One of the main approaches to our peacebuilding work is therefore to work with trusted partners, particularly the Church, to bring together antagonistic groups so that they can come to agreements and restore relationships.
You mention the Church – what role does it play in promoting peace in South Sudan?
CW: The Church plays three main roles in peacebuilding. First, it acts as a neutral and respected mediator to bring together different groups in violent conflict.
Second, it can draw on its vast networks throughout the country to positively reach and influence members of communities most susceptible to violence. The Church’s presence in South Sudan is such that it can reach out to all strata in society from top officials to women and children in the most remote villages.
Third, it plays a crucial role in holding government and private companies accountable for their actions. This year we expect to see the Church engage with the government on South Sudan’s permanent constitution, and with international oil companies on how their activities can most benefit communities. So the Church can represent the views of its constituencies in important ways in order to benefit communities and build up South Sudan as a nation.
In the past few months CRS has been actively working with Church partners in the state of Jonglei, an area that recently saw heightened conflict along tribal lines. What were we trying to accomplish and how do recent events impact our work?
CW: CRS has been supporting the Sudan Council of Churches (SCC) in its pursuits to secure a peace deal between the Lou Nuer and the Murle groups in Jonglei state, under the leadership of Episcopal Archbishop Daniel Deng Bul. The recent violence there has been a major setback to the peace process, which has highlighted the importance of effectively engaging with the youth on both sides as an integral part of the process. Going forward CRS will continue to work with the SCC and the United Nations Mission in South Sudan (UNMISS) in pushing forward an inclusive, effective peace process.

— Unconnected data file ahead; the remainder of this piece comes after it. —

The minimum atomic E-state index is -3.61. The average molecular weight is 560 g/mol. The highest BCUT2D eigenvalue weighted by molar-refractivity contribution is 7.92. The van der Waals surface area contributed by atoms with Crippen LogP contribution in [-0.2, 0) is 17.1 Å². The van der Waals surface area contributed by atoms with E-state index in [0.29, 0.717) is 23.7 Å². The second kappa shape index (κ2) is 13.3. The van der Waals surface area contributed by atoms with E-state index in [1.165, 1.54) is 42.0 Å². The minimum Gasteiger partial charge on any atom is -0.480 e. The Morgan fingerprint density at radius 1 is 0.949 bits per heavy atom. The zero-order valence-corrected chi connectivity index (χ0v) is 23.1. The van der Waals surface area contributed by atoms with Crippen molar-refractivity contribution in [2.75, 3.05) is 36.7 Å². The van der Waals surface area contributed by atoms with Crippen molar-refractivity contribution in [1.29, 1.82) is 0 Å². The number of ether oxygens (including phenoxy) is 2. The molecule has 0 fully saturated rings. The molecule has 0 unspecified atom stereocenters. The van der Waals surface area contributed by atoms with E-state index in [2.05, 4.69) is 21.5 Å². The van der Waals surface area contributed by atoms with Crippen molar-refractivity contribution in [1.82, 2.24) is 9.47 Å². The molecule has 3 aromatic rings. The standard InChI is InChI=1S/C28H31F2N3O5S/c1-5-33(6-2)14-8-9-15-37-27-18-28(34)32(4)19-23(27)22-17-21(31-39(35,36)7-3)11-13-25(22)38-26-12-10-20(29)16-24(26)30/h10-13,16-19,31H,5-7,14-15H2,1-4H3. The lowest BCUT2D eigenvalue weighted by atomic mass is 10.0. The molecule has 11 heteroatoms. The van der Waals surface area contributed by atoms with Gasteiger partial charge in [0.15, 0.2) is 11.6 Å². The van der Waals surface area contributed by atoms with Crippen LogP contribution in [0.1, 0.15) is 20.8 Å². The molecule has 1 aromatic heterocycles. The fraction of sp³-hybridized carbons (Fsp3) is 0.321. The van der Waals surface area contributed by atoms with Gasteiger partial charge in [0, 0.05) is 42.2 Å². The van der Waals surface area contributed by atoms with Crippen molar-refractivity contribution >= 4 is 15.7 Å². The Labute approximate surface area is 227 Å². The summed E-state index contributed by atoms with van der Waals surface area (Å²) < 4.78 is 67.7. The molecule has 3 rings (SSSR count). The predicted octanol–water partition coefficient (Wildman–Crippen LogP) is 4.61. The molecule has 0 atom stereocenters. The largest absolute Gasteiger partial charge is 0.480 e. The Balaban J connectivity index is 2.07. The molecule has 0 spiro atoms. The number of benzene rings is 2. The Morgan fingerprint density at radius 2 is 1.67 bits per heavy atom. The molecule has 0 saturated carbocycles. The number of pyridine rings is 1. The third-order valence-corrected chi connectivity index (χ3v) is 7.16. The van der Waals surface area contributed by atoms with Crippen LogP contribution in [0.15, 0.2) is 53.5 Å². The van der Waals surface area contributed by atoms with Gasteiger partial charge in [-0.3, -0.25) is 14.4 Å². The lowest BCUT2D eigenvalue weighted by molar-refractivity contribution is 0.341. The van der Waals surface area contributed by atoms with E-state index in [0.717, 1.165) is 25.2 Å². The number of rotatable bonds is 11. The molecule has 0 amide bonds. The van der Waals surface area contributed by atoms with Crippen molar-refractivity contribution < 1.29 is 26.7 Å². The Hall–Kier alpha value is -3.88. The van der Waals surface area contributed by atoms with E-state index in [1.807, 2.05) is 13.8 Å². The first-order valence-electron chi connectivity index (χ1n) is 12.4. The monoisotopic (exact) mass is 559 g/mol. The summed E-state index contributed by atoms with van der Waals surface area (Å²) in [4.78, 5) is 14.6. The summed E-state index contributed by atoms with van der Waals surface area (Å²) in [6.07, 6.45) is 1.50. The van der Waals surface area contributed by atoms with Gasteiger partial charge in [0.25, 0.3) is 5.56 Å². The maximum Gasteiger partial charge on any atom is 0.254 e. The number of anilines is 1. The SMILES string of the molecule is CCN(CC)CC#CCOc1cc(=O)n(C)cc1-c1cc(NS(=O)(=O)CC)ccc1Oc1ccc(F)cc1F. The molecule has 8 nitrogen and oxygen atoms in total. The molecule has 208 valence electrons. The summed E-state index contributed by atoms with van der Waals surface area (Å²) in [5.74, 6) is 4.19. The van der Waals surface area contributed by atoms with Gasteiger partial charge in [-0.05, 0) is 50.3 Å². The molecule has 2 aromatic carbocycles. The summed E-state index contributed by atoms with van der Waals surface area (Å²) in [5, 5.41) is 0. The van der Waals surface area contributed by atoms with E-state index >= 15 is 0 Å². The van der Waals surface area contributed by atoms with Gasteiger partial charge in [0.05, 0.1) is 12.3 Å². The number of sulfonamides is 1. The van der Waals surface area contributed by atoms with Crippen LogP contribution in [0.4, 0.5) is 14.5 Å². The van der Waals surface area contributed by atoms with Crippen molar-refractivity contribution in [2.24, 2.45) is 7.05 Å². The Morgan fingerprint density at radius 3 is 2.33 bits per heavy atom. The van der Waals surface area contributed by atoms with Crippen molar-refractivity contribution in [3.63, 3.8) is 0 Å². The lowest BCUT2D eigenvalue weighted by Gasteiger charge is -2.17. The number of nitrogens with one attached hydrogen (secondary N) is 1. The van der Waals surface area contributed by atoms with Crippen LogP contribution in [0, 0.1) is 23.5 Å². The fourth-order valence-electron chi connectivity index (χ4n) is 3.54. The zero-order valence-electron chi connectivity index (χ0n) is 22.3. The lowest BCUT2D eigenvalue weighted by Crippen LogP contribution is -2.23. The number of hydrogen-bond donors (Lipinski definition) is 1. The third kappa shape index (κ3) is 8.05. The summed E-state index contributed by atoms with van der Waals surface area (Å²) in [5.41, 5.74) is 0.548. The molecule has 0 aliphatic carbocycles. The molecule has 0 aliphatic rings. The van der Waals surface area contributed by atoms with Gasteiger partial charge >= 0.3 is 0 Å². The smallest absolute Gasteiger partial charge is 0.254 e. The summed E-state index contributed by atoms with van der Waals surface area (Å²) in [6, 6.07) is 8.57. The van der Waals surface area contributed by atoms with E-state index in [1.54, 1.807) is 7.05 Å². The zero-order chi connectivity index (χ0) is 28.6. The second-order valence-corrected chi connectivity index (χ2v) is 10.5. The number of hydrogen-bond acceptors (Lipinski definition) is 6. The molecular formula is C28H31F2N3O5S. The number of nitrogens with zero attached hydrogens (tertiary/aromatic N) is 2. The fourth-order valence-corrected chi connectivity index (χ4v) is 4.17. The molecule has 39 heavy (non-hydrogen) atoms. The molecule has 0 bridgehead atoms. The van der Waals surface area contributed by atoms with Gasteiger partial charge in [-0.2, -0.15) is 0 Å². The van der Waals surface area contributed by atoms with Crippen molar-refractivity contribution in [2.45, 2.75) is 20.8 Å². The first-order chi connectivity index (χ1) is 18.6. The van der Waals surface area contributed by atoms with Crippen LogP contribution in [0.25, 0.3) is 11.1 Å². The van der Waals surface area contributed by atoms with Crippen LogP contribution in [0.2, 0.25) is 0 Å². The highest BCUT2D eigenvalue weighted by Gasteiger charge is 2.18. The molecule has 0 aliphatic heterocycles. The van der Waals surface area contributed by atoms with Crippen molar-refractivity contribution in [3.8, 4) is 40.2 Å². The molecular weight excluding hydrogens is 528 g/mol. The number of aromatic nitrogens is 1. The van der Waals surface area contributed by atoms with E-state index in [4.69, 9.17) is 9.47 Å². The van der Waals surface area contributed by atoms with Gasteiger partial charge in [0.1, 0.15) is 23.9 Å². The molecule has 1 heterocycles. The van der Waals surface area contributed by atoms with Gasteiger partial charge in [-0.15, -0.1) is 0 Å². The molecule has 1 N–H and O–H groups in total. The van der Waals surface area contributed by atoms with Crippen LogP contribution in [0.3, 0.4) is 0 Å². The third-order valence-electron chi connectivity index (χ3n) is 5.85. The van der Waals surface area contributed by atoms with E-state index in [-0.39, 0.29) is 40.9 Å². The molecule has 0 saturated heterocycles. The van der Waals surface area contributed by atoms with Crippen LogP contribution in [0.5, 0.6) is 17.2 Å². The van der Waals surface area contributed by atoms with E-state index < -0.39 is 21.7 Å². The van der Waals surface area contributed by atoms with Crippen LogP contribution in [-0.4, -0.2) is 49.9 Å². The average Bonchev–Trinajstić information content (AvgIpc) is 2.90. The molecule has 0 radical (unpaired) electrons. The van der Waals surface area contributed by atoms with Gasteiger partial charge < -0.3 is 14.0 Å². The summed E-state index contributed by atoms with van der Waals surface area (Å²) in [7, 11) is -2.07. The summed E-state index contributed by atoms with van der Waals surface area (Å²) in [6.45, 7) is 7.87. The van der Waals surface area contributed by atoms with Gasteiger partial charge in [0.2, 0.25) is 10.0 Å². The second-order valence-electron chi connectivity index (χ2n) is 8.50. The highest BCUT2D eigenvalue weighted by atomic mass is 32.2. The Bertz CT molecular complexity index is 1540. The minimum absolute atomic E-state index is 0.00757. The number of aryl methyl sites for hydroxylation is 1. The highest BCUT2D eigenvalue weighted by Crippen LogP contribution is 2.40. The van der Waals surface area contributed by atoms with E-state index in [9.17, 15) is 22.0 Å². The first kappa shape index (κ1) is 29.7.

We will also work to ensure that our future humanitarian and development programming in Jonglei assists in addressing root causes of conflict and supporting the implementation of any peace deal. It is crucial for any aid agency operating in South Sudan to actively analyze the areas where they are working – so they can ensure that their interventions do not exacerbate imbalances within communities or tensions between different groups.
What can agencies like CRS and the larger international community do to continue to invest in a culture of peace in South Sudan?
CW: One important area I haven’t mentioned so far is the need to develop South Sudan’s own capacity to detect and address violent conflict through an effective conflict early warning system. CRS is actively working with the Government’s Peace and Reconciliation Commission to implement the Conflict Early Warning and Early Response System (CEWERS) in states across the country. CEWERS is designed to anticipate and identify violent conflict at an early stage of development, and to enhance local capacities to address it before escalation takes place.
Another is to support and invest in tangible ‘peace dividends’ for conflict-affected communities. As I mentioned previously, violent conflict can cause poverty and poverty can cause violent conflict. Peace dividends can therefore assist in the implementation of a peace deal through demonstrating to communities that it is worth supporting. This could include both rapid ‘quick impact projects’ like drilling boreholes to provide accessible clean water as well as longer-term development activities such as creating sustainable jobs and developing road networks.
Chris Wake is the CRS South Sudan Peacebuilding and Governance Program Manager.